• The Generational Tech Disconnect

                The internet has evolved so quickly over the turn of the millennium that the generational gap, in terms of tech-savviness, has expanded wider than ever before. In this article, we will focus on 5 generational groups: Boomers (born between 1945 and 1965), Generation X (born between 1965 and 1980), Millennials (born between 1980 and 1995), Generation Z (born between 1995 and 2010), and Generation Alpha (born from 2010 to the present).

Boomers and Generation X are considered “Digital Immigrants”. Digital Immigrants get their name from having to adapt to so many kinds of technology over their lifespan. Boomers witnessed TVs entering their homes for the first time, phones entering people’s pockets for the first time, and the birth of the internet and social media. Both Boomers and Gen Xers witnessed the world slowly transition into a “tech-first society”. Because of this, many Digital Immigrants are understandably overwhelmed and skeptical of new technology trends.

Millennials, Generation Z, and Generation Alpha, on the other hand, are considered “Digital Natives”. Digital Natives were integrated into the internet at a very young age. Millennials are considered the first Digital Natives since the oldest of them were born during the beginning of the internet, which was technically in the 80s. Generation Z and Alpha either partially or fully grew up in the era of social media. Many of Generation Z and Generation Alpha have had their parents posting pictures of them on social media for their entire lives.

Here are some more fascinating comparisons and statistics to consider. 92% of millennials own cell phones. 85% of Gen Xers own them. And only 67% of Boomers own cells. For older generations, phones are used mostly just for making calls whereas younger generations use them as an integral part of socialization via texting, social media, emails, games, and music. Millennials text a lot and tend to communicate by text while generation Z tends to communicate more by sending visual communication such as giphy’s and memes. Perhaps surprisingly to some, younger generations prefer smaller screen sizes.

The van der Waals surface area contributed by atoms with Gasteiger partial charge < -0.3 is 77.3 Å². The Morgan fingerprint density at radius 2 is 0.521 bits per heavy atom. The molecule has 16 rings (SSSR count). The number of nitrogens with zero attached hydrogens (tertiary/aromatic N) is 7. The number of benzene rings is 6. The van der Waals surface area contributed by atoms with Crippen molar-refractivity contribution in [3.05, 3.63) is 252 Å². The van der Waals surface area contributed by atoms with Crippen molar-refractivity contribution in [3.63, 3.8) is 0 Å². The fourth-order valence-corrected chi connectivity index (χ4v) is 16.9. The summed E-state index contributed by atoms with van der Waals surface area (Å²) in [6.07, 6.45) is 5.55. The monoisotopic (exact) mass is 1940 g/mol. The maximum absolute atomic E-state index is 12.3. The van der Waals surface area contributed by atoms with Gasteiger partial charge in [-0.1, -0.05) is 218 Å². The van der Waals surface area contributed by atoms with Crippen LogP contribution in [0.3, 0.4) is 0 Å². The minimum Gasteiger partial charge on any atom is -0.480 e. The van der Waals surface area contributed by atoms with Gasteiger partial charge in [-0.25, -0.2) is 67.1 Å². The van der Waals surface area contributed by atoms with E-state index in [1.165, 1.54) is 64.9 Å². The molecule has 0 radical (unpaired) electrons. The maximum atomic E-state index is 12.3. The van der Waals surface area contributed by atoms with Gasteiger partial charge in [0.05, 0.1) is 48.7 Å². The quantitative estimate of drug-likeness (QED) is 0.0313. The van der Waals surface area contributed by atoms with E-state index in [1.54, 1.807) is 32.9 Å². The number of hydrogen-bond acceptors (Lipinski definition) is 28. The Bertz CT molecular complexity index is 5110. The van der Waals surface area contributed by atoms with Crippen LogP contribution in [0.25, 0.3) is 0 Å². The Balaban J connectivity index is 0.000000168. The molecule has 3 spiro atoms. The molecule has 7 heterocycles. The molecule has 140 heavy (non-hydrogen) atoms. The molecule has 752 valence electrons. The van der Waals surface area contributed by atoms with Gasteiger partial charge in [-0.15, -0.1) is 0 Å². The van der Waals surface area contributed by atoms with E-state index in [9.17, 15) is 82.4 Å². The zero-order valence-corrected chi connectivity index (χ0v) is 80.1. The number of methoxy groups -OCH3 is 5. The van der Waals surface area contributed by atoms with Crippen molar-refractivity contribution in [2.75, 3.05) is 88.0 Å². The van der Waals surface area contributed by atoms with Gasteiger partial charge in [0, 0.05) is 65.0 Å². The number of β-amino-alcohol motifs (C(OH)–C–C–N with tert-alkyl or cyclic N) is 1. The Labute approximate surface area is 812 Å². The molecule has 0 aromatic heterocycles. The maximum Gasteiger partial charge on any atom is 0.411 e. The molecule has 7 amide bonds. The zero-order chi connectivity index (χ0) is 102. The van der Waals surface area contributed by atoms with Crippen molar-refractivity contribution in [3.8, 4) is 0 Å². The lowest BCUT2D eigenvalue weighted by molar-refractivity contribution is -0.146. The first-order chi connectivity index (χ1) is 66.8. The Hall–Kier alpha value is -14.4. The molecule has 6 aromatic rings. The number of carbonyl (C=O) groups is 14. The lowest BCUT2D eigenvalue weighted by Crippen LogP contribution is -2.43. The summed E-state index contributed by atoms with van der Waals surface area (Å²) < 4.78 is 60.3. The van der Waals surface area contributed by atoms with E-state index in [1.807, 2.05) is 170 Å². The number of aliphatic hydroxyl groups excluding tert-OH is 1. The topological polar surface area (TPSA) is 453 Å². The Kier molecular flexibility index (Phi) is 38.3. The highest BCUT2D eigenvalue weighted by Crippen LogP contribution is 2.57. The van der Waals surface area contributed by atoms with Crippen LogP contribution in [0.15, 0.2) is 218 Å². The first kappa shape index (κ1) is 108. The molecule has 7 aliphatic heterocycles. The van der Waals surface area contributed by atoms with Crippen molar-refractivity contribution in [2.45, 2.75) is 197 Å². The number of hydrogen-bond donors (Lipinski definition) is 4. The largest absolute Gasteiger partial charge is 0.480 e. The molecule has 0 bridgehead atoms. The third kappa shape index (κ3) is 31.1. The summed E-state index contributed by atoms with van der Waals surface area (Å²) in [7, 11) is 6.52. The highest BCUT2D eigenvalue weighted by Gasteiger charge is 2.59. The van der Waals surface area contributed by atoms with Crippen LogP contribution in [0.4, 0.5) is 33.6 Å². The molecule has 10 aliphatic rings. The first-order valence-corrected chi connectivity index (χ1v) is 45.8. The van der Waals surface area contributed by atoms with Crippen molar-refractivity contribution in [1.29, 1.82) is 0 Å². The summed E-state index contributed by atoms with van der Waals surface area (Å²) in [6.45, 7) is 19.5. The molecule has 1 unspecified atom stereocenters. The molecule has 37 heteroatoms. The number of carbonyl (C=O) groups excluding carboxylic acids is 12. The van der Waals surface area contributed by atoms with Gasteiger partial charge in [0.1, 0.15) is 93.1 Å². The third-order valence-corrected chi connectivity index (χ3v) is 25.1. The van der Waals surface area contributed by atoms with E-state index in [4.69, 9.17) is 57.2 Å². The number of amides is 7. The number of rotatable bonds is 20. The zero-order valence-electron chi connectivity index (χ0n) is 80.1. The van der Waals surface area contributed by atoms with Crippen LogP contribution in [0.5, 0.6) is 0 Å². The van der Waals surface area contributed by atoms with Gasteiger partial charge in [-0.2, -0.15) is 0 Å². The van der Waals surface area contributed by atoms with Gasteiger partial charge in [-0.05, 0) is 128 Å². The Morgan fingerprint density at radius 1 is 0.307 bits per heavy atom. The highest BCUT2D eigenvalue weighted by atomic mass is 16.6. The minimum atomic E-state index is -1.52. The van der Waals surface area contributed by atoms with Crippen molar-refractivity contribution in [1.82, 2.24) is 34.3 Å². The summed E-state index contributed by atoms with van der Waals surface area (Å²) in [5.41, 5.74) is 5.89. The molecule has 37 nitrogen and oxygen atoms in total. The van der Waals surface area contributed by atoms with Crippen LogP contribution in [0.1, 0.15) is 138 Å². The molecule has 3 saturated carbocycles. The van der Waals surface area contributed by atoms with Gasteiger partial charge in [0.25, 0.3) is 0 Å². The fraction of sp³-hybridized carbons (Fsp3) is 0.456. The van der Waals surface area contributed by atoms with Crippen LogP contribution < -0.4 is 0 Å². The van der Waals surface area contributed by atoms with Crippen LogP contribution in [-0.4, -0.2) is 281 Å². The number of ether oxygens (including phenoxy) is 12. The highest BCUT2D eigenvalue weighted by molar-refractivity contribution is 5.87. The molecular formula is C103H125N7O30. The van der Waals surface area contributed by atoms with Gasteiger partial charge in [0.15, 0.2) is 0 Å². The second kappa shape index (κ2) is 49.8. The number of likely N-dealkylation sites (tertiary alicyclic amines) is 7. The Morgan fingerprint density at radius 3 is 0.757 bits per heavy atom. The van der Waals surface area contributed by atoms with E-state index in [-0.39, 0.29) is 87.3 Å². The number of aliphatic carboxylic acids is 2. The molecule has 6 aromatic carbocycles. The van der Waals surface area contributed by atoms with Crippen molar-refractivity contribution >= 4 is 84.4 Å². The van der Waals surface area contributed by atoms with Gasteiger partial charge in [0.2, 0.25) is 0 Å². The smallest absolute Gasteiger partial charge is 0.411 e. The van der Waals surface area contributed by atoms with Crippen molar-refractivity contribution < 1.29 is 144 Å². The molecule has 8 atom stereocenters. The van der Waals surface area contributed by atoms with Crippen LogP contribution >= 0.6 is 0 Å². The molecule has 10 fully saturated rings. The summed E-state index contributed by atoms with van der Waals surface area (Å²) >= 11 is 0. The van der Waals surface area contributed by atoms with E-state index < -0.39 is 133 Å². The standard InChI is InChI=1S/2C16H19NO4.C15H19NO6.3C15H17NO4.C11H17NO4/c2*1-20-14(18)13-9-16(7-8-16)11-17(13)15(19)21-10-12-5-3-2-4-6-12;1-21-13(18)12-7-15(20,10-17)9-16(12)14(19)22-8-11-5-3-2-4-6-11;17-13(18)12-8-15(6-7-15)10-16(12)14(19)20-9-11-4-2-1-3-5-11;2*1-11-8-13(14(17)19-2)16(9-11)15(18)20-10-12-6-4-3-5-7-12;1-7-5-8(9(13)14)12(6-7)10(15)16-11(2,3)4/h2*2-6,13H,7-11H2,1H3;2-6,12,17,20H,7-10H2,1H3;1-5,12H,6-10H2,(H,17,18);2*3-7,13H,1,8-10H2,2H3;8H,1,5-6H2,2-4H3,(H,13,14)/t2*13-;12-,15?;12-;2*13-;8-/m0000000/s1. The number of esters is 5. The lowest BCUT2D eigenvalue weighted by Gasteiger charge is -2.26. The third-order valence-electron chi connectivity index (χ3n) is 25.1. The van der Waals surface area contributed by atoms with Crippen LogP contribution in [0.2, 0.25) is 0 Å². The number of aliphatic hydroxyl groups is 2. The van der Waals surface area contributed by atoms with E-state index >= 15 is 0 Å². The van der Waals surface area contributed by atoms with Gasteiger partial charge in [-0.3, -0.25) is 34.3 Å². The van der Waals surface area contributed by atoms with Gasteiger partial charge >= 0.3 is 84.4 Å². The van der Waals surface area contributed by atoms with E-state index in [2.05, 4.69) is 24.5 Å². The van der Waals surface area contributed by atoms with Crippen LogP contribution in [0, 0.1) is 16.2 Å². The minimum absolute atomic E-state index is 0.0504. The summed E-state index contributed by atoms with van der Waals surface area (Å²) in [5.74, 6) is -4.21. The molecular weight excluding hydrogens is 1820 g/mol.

One of the greatest generational differences is between the Digital Immigrants and the Digital Natives. 80% of Digital Natives say that they prefer to work at a job with high technology use so that their tech literacy will be valuable there. While perfectly understandable, this creates a rift between them and Digital Immigrants. Digital Immigrants, as mentioned above, have lived through so many technological breakthroughs that new breakthroughs, which often change the very fabric of the social landscape, are understandably overwhelming to them. It also breeds resentment. Digital Immigrants tend to view Digital Natives as being entitled and lazy because of how convenient and easy high technology use makes their lives. And this breeds resentment right back at them. Digital Natives often view Digital Immigrants as technologically behind, too traditionalist, and too demanding.

Our transition into a technology-first world has presented many challenges. Cybercriminals have more opportunities than ever to steal sensitive data from companies that are ramping up their technology reliance. While the more technologically savvy Generation Z is still coming into maturity, many business owners in the Millennial, Gen X, and the Boomer generation may still need some technological help. If this is you, please reach out to us at Iler Networking Computing!  Our IT experts are here to help you overcome the technological hurdles that your generation faces!